This enthusiasm – or “ardor”, as Peter Coviello often puts it – forms the basis for his critical approach, whether that enthusiasm is based on love or animated by spirited disagreement. For example, “Karaoke for the People” meditates on the contingent, algorithmic logic of our Spotify age through scenes of personal circumstance informed by unpredictable interventions by the Archers of Loaf, Gladys Knight, and Chrissie Hynde’s cover of Radiohead’s “Creep”. In a different vein, “Joy Rounds First” expresses the comfort Coviello finds in Derek Jeter despite being a passive baseball fan. Meanwhile, “Anthony and Carmella Get Vaccinated” examines inter-generational, Italian American perspectives on The Sopranos – Coviello loves the show, but his parents despise it – to get at issues of family, disillusionment, and brutality in American life.

Indeed, Peter Coviello’s best essays have a family element. The section “Kids” has a sequence on this theme, dwelling on what it means to be a step-parent and then, as fate has it, an ex-step-parent – a rarified category he approaches with good cheer. “When a kid falls off her pogo stick in the driveway,” Coviello remarks, “her first startled cry is not likely to be for her stepdad, no matter the breadth of his care.” Nonetheless, he describes how such attachments fruitfully challenge normative concepts of the family. His training in queer theory by Eve Kosofsky Sedgwick and other scholars enters the picture though with a light touch, balanced by citations of the Jackson 5, Chance the Rapper, and Third Eye Blind.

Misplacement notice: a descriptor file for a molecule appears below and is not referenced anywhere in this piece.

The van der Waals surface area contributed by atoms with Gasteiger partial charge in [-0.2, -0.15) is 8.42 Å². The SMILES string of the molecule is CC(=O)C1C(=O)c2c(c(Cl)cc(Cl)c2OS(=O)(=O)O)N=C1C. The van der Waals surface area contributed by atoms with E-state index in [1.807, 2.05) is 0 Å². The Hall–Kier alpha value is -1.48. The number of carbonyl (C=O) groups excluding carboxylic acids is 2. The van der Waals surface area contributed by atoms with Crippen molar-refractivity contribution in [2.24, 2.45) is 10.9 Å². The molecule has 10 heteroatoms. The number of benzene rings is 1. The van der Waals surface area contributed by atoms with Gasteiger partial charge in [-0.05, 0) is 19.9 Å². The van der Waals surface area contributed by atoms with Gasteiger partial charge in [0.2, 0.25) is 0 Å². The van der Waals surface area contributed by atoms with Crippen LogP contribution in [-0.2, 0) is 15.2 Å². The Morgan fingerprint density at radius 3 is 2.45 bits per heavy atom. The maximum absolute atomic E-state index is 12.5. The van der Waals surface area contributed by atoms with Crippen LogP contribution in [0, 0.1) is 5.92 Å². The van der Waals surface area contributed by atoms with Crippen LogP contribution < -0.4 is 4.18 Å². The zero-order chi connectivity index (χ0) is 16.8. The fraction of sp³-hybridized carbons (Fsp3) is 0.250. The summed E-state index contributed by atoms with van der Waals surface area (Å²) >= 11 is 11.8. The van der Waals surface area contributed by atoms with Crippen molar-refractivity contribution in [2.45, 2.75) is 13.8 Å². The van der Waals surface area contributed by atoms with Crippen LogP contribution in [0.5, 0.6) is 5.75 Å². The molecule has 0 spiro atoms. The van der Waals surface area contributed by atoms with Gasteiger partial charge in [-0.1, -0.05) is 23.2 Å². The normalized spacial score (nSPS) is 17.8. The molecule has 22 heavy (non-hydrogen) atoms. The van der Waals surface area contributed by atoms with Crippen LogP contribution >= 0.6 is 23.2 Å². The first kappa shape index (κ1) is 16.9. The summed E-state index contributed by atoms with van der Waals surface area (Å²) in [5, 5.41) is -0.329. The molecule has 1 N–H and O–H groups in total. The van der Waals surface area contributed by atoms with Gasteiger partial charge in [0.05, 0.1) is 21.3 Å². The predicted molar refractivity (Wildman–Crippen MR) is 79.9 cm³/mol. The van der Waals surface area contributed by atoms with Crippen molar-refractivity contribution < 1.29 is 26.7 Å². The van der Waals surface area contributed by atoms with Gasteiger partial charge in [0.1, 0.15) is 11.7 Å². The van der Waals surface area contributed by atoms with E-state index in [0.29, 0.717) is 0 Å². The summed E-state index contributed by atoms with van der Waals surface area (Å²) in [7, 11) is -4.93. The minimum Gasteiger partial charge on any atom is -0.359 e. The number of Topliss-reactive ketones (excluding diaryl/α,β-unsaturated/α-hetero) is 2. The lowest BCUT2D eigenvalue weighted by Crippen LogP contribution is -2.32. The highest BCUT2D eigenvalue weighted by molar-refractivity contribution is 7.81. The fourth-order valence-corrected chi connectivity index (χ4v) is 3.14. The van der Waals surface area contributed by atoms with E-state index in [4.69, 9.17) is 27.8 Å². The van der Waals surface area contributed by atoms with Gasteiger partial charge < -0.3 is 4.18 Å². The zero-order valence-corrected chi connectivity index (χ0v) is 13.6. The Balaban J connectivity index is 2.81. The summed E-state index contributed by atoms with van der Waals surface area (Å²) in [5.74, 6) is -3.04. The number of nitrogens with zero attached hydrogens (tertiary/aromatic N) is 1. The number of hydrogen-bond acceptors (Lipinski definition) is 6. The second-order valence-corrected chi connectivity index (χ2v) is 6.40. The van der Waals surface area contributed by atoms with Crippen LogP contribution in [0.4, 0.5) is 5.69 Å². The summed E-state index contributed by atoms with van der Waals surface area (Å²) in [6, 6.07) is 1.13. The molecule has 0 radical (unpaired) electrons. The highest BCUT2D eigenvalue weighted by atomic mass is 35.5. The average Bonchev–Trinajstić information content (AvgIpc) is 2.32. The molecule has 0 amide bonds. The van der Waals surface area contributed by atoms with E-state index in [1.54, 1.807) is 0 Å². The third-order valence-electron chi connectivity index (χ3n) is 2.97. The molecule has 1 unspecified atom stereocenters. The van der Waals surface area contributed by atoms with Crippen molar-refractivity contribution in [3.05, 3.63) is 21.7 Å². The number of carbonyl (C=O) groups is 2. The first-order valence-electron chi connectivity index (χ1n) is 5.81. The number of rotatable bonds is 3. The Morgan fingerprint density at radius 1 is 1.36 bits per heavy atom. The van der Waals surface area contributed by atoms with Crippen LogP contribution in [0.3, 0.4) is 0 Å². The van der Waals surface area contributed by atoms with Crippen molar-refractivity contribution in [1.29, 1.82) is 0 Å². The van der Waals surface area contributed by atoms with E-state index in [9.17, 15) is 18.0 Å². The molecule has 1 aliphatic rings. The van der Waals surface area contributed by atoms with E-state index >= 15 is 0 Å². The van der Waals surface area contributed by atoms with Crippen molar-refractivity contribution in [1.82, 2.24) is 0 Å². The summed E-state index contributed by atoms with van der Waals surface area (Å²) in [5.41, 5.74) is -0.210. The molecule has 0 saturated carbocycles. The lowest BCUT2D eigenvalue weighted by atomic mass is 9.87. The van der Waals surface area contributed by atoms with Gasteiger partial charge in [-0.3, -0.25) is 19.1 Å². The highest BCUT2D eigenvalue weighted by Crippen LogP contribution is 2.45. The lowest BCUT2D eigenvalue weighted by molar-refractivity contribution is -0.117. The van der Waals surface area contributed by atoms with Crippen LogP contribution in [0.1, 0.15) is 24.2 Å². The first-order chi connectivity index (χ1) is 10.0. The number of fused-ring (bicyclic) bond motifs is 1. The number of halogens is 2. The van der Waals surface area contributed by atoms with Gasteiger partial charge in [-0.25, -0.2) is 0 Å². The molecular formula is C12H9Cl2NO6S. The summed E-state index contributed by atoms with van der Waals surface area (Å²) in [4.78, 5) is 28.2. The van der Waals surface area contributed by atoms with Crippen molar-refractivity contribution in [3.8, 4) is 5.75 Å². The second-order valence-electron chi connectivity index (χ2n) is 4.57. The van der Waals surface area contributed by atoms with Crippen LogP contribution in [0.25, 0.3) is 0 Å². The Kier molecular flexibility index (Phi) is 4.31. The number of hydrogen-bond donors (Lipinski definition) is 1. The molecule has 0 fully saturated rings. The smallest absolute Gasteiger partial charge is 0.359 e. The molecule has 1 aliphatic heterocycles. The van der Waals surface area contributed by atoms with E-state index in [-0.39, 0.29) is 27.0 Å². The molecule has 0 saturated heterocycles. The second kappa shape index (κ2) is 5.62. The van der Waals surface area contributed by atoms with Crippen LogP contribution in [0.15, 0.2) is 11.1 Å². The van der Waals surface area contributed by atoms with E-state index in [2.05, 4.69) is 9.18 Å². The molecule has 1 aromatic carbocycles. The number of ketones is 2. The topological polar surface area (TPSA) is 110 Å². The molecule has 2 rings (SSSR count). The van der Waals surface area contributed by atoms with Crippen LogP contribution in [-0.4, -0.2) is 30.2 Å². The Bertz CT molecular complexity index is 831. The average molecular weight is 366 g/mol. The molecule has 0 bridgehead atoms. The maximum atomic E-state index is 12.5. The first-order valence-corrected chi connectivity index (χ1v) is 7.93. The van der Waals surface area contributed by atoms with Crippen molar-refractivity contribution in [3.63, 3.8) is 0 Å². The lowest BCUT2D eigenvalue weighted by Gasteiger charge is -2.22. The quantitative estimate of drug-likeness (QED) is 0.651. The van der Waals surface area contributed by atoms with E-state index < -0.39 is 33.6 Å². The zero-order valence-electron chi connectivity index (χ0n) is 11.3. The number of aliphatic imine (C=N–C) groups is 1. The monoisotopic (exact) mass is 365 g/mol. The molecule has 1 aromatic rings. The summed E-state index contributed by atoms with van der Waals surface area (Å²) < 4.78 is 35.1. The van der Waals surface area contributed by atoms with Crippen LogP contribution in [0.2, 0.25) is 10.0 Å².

There are limitations to this collection. I wish some essays went further with their observations. In “Ghost Stories”, Coviello compares Van Morrison’s Astral Weeks (1968) with Neutral Milk Hotel’s In the Aeroplane Over the Sea (1998). “What you’re left with, on both records, is a piece of pure, maniacal exultation,” he writes, “a prayer, you could say, of grieving, violent love for the world.” It’s a gripping appraisal, and I wanted to learn more. Such abbreviated takes may reflect the online origins of many of these pieces, where editors favor concision over depth.